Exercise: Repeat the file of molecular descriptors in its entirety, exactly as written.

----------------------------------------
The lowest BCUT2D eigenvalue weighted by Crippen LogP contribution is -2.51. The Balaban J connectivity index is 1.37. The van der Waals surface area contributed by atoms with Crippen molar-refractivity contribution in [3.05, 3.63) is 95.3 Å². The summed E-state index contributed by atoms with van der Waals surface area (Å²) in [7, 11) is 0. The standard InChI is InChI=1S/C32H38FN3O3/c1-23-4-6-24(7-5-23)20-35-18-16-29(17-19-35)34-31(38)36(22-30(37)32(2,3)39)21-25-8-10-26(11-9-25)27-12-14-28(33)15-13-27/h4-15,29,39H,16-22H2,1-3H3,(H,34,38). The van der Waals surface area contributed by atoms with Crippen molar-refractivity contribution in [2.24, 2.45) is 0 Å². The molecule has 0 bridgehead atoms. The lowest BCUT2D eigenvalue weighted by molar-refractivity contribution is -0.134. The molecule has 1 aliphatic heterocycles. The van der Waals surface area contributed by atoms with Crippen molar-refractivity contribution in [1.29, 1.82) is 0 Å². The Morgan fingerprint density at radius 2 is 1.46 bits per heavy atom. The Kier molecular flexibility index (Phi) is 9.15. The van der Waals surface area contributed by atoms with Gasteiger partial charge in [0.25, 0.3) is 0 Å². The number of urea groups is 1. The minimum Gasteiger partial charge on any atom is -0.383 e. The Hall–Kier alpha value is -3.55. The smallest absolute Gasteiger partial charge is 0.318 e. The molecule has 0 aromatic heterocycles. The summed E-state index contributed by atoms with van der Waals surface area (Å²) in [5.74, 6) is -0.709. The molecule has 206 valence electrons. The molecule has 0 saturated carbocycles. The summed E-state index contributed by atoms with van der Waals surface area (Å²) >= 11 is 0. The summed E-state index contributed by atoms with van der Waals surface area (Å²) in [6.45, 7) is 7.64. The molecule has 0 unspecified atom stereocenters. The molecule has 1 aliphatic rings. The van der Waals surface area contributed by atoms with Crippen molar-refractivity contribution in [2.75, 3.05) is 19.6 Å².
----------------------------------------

The lowest BCUT2D eigenvalue weighted by Crippen LogP contribution is -2.51. The Balaban J connectivity index is 1.37. The van der Waals surface area contributed by atoms with Crippen molar-refractivity contribution in [3.05, 3.63) is 95.3 Å². The summed E-state index contributed by atoms with van der Waals surface area (Å²) in [7, 11) is 0. The standard InChI is InChI=1S/C32H38FN3O3/c1-23-4-6-24(7-5-23)20-35-18-16-29(17-19-35)34-31(38)36(22-30(37)32(2,3)39)21-25-8-10-26(11-9-25)27-12-14-28(33)15-13-27/h4-15,29,39H,16-22H2,1-3H3,(H,34,38). The van der Waals surface area contributed by atoms with Crippen molar-refractivity contribution in [2.24, 2.45) is 0 Å². The molecule has 0 bridgehead atoms. The lowest BCUT2D eigenvalue weighted by molar-refractivity contribution is -0.134. The molecule has 1 aliphatic heterocycles. The van der Waals surface area contributed by atoms with Crippen molar-refractivity contribution in [1.29, 1.82) is 0 Å². The Morgan fingerprint density at radius 2 is 1.46 bits per heavy atom. The Kier molecular flexibility index (Phi) is 9.15. The van der Waals surface area contributed by atoms with Gasteiger partial charge in [0.25, 0.3) is 0 Å². The number of urea groups is 1. The minimum Gasteiger partial charge on any atom is -0.383 e. The Hall–Kier alpha value is -3.55. The smallest absolute Gasteiger partial charge is 0.318 e. The molecule has 0 aromatic heterocycles. The summed E-state index contributed by atoms with van der Waals surface area (Å²) in [5.74, 6) is -0.709. The molecule has 206 valence electrons. The molecule has 0 saturated carbocycles. The summed E-state index contributed by atoms with van der Waals surface area (Å²) >= 11 is 0. The summed E-state index contributed by atoms with van der Waals surface area (Å²) in [6.45, 7) is 7.64. The molecule has 0 unspecified atom stereocenters. The molecule has 1 aliphatic rings. The van der Waals surface area contributed by atoms with Crippen molar-refractivity contribution in [2.75, 3.05) is 19.6 Å².